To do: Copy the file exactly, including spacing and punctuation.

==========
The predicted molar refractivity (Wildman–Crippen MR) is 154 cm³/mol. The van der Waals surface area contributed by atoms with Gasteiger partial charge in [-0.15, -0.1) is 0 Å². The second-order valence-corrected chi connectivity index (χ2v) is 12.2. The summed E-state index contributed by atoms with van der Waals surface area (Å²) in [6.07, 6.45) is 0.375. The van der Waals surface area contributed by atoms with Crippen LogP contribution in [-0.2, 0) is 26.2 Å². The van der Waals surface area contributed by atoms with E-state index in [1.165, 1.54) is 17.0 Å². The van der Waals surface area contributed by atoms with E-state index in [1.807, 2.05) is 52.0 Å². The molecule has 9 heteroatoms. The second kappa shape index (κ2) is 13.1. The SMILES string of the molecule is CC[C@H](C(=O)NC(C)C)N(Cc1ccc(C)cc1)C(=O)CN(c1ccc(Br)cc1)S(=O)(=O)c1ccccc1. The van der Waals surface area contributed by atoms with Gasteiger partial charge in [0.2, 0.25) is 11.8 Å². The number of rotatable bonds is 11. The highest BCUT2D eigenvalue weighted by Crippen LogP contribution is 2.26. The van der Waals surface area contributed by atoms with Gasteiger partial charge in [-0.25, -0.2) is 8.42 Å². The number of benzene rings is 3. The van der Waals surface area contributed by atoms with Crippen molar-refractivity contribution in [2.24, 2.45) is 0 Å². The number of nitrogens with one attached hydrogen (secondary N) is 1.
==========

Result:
The predicted molar refractivity (Wildman–Crippen MR) is 154 cm³/mol. The van der Waals surface area contributed by atoms with Gasteiger partial charge in [-0.15, -0.1) is 0 Å². The second-order valence-corrected chi connectivity index (χ2v) is 12.2. The summed E-state index contributed by atoms with van der Waals surface area (Å²) in [6.07, 6.45) is 0.375. The van der Waals surface area contributed by atoms with Crippen LogP contribution in [-0.2, 0) is 26.2 Å². The van der Waals surface area contributed by atoms with E-state index in [1.165, 1.54) is 17.0 Å². The van der Waals surface area contributed by atoms with E-state index in [1.807, 2.05) is 52.0 Å². The molecule has 9 heteroatoms. The second kappa shape index (κ2) is 13.1. The SMILES string of the molecule is CC[C@H](C(=O)NC(C)C)N(Cc1ccc(C)cc1)C(=O)CN(c1ccc(Br)cc1)S(=O)(=O)c1ccccc1. The van der Waals surface area contributed by atoms with Gasteiger partial charge in [0.2, 0.25) is 11.8 Å². The number of rotatable bonds is 11. The highest BCUT2D eigenvalue weighted by Crippen LogP contribution is 2.26. The van der Waals surface area contributed by atoms with Gasteiger partial charge in [-0.25, -0.2) is 8.42 Å². The number of benzene rings is 3. The van der Waals surface area contributed by atoms with Crippen molar-refractivity contribution in [2.24, 2.45) is 0 Å². The number of nitrogens with one attached hydrogen (secondary N) is 1.